Echo of Chaos: Ch. 3

I dreamt of Earth.

At least, what I knew of it. 

In the history lessons, Earth was a source of chaos and destruction. The years before the Flood, humanity was at its worst. Submarine ecosystems were built with expectation of failure. The Program was determined to be the only way to escape the rapidly rising sea levels, and it’s standards were rigid and vastly excluding. 

Captain Bright had to recruit his own army to keep his Program safe from the thousands of bomb threats received in the weeks leading up to the Flood. He promised freedom from disease, destruction, and drowning, but only to those with a certain intelligence quotient. The rest of humanity was doomed to drown, and they went crazy with fear, destroying entire cities, countries, and each other in the frenzy.

Earth was far from a pleasant utopia.

At least in the history books.

In the memories of my parents, Earth was once a peaceful planet, a comfortable home. It was a place where families were created out of love, and lives were not dependent on a single test score. The success of a life was dictated by the memories others had of the person, and not the person’s own mental capacity and function to society.

It was a life I’ve never known, and thus, in my dreams I often idealized humanity’s old home. I'd see lush green landscapes, and powerful mountains just like the ones in the paintings my father used to keep. 

Sometimes, I wondered whether I would ever get the chance to see what it’s like for myself, if Earth will one day return to it’s habitable state and allow us to create a new home there again. 

The Program wasn’t built to last forever, though it’s certainly capable of doing so if found necessary. Every day for the next hundred thousand years had been planned for, every situation and problem anticipated, fixed before it could take place.

Like prisoners, my father had said once. Like rats in a cage.

We’re safe. My mother had responded, that’s all that matters.

And she was right. We really didn’t have a right to complain. We were alive. We hadn’t drowned. 

We were all humanity had left.

“MOMMY! HURR-EEEE!” Max shouted the next morning.

I rolled over in my bed, and lifted my wrist to check my watch. It was only hour four, an hour before Max usually went to school. He didn’t know he didn’t have school anymore. He didn’t know he wasn’t supposed to exist.


I groaned and sat up. I didn’t go to work until hour six, but there was no way I was going to be able to go back to sleep. Not if Max wasn’t going to school, and my mother wasn’t going to work.

I heard the door to my mother’s room open up, and her tired footsteps traipse down the hall. I heard her voice, soothing, as she spoke to Max. I squeezed my eyes shut, trying to block out what she might be telling him, what he’ll never understand.

Your sister was supposed to kill you yesterday. You aren’t supposed to exist anymore.

I hear his voice pounding down the hall, and he bursts through my door right as I stand to stretch.

“Echo! Echo, guess what?” Max asked. “School’s been cancelled, and Mommy doesn’t have to work! We get to spend the whole day together! Isn’t that great?”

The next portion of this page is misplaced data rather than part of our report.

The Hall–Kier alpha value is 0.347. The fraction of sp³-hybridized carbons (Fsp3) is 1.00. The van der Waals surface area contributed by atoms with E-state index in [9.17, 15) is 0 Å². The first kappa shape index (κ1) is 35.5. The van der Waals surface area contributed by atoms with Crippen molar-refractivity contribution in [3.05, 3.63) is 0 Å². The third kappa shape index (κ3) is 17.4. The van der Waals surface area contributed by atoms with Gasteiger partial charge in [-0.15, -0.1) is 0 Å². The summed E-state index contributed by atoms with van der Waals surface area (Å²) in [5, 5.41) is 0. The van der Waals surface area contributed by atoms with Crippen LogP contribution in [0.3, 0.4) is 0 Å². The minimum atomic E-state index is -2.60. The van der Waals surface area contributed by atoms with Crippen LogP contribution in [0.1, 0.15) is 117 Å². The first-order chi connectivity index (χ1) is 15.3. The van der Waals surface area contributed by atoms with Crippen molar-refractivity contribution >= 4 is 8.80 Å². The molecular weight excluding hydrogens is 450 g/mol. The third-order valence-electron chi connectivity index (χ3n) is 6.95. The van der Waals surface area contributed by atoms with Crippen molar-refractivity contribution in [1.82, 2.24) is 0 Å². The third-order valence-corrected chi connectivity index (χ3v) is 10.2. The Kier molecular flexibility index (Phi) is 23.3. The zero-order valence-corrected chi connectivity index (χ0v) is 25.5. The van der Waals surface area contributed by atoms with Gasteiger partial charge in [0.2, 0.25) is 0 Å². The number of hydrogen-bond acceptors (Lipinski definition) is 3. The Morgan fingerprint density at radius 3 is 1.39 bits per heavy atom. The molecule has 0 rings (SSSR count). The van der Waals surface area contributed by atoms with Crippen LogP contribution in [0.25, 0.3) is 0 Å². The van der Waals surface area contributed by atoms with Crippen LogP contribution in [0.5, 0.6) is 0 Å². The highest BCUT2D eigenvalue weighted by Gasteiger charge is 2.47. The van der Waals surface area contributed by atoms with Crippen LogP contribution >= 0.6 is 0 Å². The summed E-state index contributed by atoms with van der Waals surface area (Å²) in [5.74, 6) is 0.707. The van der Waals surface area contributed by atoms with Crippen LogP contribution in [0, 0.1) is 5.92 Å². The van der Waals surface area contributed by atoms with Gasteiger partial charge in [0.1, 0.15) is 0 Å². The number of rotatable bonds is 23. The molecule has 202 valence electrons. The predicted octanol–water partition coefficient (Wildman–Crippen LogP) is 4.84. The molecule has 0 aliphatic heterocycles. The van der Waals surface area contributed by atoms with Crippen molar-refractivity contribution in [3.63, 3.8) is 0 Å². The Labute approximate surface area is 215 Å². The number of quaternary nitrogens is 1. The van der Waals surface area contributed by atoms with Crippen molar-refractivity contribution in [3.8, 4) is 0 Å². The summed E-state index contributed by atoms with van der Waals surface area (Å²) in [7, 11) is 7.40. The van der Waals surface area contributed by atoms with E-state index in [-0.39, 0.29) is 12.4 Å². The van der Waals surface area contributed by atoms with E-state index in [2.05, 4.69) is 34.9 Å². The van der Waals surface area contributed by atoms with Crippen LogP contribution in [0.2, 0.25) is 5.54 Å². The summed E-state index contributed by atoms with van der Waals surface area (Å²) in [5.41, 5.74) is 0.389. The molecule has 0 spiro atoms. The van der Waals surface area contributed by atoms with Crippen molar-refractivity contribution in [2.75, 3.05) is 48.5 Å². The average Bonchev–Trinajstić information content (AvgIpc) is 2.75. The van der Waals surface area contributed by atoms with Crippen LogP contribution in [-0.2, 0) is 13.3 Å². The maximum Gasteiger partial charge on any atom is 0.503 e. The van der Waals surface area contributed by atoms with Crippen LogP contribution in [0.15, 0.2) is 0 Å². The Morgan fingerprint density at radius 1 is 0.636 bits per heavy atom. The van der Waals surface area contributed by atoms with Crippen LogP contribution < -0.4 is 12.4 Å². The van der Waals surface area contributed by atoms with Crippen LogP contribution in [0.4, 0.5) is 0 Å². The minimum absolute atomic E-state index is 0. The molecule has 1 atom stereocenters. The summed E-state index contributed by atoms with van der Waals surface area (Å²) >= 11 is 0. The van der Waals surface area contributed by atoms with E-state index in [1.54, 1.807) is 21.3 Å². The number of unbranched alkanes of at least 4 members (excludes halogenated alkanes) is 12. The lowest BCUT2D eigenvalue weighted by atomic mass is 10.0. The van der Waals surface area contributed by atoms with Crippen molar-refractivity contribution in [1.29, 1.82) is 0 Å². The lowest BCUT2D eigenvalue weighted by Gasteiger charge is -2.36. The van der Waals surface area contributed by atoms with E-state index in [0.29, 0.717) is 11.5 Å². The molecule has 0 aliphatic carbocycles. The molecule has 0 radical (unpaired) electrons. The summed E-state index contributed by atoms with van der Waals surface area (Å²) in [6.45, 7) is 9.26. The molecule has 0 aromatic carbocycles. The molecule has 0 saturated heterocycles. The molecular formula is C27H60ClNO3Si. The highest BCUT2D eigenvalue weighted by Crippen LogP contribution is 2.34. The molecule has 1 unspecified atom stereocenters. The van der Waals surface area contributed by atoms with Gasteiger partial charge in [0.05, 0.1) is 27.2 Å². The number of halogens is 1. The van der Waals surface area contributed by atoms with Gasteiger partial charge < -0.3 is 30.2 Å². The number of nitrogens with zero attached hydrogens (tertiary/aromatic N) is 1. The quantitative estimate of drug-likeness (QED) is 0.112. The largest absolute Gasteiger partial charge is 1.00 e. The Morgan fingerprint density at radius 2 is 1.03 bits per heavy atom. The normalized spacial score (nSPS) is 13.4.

His wide blue eyes held excitement, and I swear his smile was glowing with happiness. But when his face collided with my stomach as he wrapped his arms around my waist, it felt like a stab wound.

“That’s wonderful, Maxi” I said, speaking through the lump of pain in my throat.

“Do you have to work today?”


“Aw! That’s no fair! How come you have to work?”

“That’s a good question, Maxi.”

“Max!” my mother called from the kitchen, and Max immediately flung himself toward the door.

“Coming, Mommy!” he said, barreling toward my mother’s voice.

I stretched my arms over my head, and leaned to the side, stretching away the last few signs of sleep from my body. I had a feeling it would be an intense day of drills for me at work. Surely, Felix had heard about my brother. Maybe everyone had by now. I’d definitely be punished. Stretching was my only protection from the day ahead.

“You’re up early,” my mother said when I joined her and Max in the kitchen for breakfast. “Did you sleep well?”

The tone of her voice and the expression on her face implied she knew exactly how late I came home the night before, and why. I felt my skin burn red, and took my usual seat across from Max at the glass table. Max was playing a virtual chess game on the table tablet, one of the few luxuries we were allowed for leisure.

“Yes, thank you,” I said. “Did you?”

“I can’t complain,” she said.

An awkward silence fell over the room. I listened to the sound of the eggs cooking on the skillet. Sunny-side up, is how my father used to describe them. Because that’s how the sun looked from Earth, a white glow with a big yellow center. 

“What time do you work?” my mother asked after she served our plates, and took a seat at the head of the table.

“Hour six.”


She was looking at her plate with an unreadable expression on her face. I wondered if she thought of my father every time she made the eggs this way. 

I wondered if she missed him. 

I wondered if she believed he had left us on purpose. 

There were so many things I wished I could ask her.

“Mom?” I said, and she looked up, her expression returning to normal.

“Yes, darling?”

“Thank you,” I said, and I noticed her tense. “For breakfast, I mean. Thank you for breakfast.”

She smiled, visibly relaxing a bit, but not fully.

“Of course,” she said.

One day, I would get to know my mother. One day, we would share all of the parts of ourselves we left unspoken out of fear.

One day, but not today.

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